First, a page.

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A DANCER’S EYE: Che Malambo ignites The Pillow

The dancers themselves have such energy and such passion that they create an electrifying atmosphere. You can’t take your eyes off them for one second.

Becket — Stop what you’re doing and buy a ticket! You mustn’t miss “Che Malambo” at the Jacob’s Pillow this weekend.

Che Malambo, on stage at the Pillow. Christopher Duggan
Che Malambo, on stage at the Pillow. Christopher Duggan

“Malambo” is a type of traditional dancing from Argentina. It stems from the heart of the “Gaucho” (South American Cowboy) tradition, reinvigorated here in a 14-man company formed in 2005 by French dancer Gilles Brinas. Brinas was researching traditional dances when he discovered Malambo, a gaucho dance used in competitive duels in the Pampas region of Argentina in the 1600s. It is a percussive style, in which drums, body percussion, and rhythmic stomping (akin to Flamenco), called zapateo, combine to produce a wild, loud, raucous effect. Besides large drums, the dancers use bolas — throwing weapons made of intertwined rope and weighted at the end with stones – which they twirl to make patterns in the air or to swing aggressively close to other dancers.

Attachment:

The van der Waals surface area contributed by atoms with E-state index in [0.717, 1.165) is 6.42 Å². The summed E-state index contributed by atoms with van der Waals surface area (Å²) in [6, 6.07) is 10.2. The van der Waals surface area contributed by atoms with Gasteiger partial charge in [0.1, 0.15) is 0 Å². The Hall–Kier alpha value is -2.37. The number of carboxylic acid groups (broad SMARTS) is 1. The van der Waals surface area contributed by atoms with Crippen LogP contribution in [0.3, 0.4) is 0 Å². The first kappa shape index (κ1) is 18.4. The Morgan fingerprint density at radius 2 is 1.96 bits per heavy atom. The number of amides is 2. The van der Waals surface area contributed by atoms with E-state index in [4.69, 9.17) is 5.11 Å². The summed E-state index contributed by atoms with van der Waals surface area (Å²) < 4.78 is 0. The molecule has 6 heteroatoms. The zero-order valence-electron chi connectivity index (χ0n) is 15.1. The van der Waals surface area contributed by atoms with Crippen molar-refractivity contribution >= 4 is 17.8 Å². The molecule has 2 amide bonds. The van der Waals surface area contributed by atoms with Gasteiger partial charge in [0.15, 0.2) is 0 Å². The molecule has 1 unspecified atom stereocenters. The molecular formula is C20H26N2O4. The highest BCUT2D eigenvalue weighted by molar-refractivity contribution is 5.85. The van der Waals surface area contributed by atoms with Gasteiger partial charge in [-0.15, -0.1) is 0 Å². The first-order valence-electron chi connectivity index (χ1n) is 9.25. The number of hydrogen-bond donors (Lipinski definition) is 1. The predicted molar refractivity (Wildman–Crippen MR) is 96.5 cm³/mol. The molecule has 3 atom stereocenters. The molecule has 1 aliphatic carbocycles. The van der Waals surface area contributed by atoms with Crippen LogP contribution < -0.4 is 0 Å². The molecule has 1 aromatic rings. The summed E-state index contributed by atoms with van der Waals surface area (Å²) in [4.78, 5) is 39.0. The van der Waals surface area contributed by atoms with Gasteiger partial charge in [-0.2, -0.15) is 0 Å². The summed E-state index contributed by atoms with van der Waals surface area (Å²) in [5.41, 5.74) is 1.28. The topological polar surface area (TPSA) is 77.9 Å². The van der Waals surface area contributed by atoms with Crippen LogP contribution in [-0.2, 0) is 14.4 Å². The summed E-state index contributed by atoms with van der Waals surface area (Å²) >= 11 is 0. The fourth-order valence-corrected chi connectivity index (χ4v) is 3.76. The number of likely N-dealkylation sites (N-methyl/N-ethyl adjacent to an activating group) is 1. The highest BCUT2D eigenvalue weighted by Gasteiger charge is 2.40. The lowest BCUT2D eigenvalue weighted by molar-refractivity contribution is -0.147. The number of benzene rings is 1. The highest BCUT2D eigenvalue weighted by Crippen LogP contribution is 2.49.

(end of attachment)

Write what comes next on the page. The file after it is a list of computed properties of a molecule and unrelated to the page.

Che Malambo.
Che Malambo.

Although the dancers are somewhat choreographed by Mr. Brinas (first enter two dancers, then four, then eight, for instance), the dancers themselves have such energy and such passion that they create an electrifying atmosphere. You can’t take your eyes off them for one second. The dancing was a wilder version of the kind of stomping one might associate with flamenco, along with twisting the torso, arms, and hips, as well as kicking and throwing legs around. When stomping on the ground, the dancers’ feet moved so fast I could barely make out what they were doing. They used every side of the foot as well. I can only imagine how strong their legs and ankles were.

Che Malambo. Photo: Christopher Duggan
Che Malambo. Photo: Christopher Duggan

The group performed the whole program as an ensemble. There were no separate dances. Instead, they continued tirelessly through the whole evening-long performance, with time out just for the brief intermission and a short interlude for a guitar-accompanied song. Throughout, the dancers whooped and yelled, egging one another on to yet more energetic dancing and wild stomping. The audience whooped, too!
I would love to see Malambo in its natural context. Sometimes the dancers squared off against one another as in a dance battle, as indeed it originally was.
This dance troupe is one of the most spectacular events of the summer. Make sure you see it!

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